This conversation of course does not reflect the experiences of every veteran. As stated above, the VA provides excellent services that benefits thousands of veterans throughout their transition process. However, as our conversation ended it became more apparent Esteban, a mentally disturbed man who sacrificed his life to serve our country, possibly faces execution; likely due to the lack of proper care, education, and outreach. Not necessarily because he was an incarnation of evil. Yet, there may be solutions to prevent further acts of violence.

Firstly, the VA can be localized to meet needs of veteran communities. Integrating urgent care centers or walk in clinics with VA physicians and services can be an incentive for veterans to seek care who currently have to drive hours or across state boarders. Secondly, the establishment of serious and persistent outreach may prove effective. In fact, the VA has cited studies in suicide prevention which support this notion. Indeed, a 2009 report titled Strategies for Suicide Prevention in Veterans cited a study in which two groups of patients, one controlled and one experimental, were seen in a Pittsburgh hospital. The study reveals, after discharge,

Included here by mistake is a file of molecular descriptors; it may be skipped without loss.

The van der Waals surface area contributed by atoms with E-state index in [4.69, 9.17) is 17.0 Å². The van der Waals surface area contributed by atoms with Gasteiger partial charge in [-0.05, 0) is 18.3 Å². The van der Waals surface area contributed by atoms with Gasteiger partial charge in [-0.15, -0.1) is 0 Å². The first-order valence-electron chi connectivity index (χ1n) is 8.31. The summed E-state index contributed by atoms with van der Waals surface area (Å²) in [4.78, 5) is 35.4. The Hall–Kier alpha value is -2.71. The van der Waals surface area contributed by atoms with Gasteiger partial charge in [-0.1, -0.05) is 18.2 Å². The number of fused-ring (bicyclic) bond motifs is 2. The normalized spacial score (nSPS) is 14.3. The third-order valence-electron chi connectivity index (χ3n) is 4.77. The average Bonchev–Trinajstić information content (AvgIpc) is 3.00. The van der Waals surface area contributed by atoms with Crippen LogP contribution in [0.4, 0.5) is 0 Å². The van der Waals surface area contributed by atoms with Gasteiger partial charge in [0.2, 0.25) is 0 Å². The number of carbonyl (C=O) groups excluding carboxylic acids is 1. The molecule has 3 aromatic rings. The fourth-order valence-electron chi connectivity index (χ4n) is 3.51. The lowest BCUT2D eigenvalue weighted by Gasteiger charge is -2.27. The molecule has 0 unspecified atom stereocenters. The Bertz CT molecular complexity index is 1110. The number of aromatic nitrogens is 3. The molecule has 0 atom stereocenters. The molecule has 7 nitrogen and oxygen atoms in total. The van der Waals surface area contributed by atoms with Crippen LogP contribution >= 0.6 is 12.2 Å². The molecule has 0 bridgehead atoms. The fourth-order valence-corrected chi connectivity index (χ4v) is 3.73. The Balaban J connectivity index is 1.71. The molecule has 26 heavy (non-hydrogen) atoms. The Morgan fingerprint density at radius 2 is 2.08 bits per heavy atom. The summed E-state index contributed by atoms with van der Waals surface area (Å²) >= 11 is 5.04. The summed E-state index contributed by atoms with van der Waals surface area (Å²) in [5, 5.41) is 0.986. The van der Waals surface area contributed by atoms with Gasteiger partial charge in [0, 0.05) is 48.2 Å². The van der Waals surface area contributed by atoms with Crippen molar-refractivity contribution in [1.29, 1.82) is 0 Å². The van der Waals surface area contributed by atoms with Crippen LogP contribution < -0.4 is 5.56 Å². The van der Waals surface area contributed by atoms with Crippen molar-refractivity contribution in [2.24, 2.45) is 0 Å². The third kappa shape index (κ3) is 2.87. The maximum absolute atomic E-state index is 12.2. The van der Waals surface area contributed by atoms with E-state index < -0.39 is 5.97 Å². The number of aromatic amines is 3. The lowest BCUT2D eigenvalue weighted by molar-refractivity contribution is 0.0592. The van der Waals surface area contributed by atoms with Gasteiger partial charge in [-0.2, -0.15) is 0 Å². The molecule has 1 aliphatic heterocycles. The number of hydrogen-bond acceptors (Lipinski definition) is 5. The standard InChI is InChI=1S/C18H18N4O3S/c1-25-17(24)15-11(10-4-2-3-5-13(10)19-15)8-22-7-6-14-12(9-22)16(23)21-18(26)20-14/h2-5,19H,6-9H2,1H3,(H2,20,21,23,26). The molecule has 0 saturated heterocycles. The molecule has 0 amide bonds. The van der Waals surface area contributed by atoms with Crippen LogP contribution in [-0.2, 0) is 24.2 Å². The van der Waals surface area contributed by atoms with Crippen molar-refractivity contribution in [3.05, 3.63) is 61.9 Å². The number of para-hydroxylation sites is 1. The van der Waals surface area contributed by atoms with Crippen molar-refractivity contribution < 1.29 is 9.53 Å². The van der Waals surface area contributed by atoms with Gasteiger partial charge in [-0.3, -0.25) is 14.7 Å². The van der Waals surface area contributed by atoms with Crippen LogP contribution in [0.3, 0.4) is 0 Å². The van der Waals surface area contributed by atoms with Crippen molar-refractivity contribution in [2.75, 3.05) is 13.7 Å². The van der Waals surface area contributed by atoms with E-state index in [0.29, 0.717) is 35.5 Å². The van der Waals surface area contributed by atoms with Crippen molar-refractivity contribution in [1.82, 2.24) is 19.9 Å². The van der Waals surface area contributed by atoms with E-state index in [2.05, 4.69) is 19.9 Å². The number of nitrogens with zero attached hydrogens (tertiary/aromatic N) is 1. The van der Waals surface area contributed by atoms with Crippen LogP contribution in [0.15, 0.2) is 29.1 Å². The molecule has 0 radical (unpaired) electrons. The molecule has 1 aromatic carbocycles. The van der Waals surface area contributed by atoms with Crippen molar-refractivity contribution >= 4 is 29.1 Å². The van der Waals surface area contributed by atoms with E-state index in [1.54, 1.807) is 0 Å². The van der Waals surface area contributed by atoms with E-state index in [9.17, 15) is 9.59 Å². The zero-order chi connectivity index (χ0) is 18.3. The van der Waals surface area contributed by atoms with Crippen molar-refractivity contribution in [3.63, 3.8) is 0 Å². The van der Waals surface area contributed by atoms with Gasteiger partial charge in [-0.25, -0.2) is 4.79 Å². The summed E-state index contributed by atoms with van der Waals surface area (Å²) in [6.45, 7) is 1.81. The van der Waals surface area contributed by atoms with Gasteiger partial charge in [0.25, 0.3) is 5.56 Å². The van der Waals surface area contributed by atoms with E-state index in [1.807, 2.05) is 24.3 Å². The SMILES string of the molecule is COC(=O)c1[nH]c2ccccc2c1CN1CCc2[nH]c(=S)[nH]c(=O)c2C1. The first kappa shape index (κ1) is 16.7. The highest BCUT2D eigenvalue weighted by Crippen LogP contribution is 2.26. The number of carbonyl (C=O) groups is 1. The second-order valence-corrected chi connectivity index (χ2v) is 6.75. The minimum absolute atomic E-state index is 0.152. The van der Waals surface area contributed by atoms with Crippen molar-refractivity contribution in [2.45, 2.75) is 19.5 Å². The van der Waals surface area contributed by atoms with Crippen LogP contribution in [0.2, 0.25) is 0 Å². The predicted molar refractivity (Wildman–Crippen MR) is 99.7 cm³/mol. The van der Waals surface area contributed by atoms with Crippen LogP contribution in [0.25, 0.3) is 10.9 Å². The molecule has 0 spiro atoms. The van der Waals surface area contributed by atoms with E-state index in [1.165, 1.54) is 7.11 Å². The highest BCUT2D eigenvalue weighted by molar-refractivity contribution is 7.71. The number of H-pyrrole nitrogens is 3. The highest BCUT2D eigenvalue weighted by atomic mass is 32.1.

“Patients were in contact with staff at least biweekly to provide treatment, or to monitor the treatment when it was provided by other services. Patients assigned to the control group were treated in the usual manner in the ER or hospital, and released with written appointments; no attempts were made to provide outreach to those who failed to follow up. The outcome was the number of suicide reattempts in the 4 month follow up period. The treatment group had 4.8% reattempt rate, while the control group had a 15.8% reattempt rate, a statistically significant difference” (Shekelle, Bagley, Munjas 20).